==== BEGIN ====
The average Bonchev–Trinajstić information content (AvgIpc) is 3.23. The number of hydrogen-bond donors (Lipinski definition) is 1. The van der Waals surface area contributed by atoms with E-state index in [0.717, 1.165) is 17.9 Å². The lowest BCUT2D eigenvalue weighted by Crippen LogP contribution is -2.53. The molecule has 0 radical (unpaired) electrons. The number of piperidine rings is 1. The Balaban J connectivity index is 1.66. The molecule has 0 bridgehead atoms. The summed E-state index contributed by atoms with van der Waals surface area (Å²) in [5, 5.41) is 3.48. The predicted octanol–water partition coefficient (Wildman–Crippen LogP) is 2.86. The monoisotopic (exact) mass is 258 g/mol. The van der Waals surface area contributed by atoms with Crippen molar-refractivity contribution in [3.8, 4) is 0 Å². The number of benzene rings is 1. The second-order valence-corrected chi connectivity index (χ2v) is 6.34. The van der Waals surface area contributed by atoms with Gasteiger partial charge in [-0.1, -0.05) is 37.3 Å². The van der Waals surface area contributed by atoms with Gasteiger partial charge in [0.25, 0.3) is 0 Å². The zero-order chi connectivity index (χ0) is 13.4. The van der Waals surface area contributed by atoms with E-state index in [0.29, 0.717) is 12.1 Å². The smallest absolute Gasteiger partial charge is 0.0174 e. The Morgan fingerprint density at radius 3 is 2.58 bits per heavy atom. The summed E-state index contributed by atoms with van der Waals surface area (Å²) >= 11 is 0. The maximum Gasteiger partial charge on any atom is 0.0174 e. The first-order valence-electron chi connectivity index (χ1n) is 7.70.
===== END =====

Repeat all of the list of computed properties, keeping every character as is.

The average Bonchev–Trinajstić information content (AvgIpc) is 3.23. The number of hydrogen-bond donors (Lipinski definition) is 1. The van der Waals surface area contributed by atoms with E-state index in [0.717, 1.165) is 17.9 Å². The lowest BCUT2D eigenvalue weighted by Crippen LogP contribution is -2.53. The molecule has 0 radical (unpaired) electrons. The number of piperidine rings is 1. The Balaban J connectivity index is 1.66. The molecule has 0 bridgehead atoms. The summed E-state index contributed by atoms with van der Waals surface area (Å²) in [5, 5.41) is 3.48. The predicted octanol–water partition coefficient (Wildman–Crippen LogP) is 2.86. The monoisotopic (exact) mass is 258 g/mol. The van der Waals surface area contributed by atoms with Crippen molar-refractivity contribution in [3.8, 4) is 0 Å². The number of benzene rings is 1. The second-order valence-corrected chi connectivity index (χ2v) is 6.34. The van der Waals surface area contributed by atoms with Gasteiger partial charge in [-0.1, -0.05) is 37.3 Å². The van der Waals surface area contributed by atoms with Gasteiger partial charge in [0.25, 0.3) is 0 Å². The zero-order chi connectivity index (χ0) is 13.4. The van der Waals surface area contributed by atoms with E-state index in [0.29, 0.717) is 12.1 Å². The smallest absolute Gasteiger partial charge is 0.0174 e. The Morgan fingerprint density at radius 3 is 2.58 bits per heavy atom. The summed E-state index contributed by atoms with van der Waals surface area (Å²) >= 11 is 0. The maximum Gasteiger partial charge on any atom is 0.0174 e. The first-order valence-electron chi connectivity index (χ1n) is 7.70.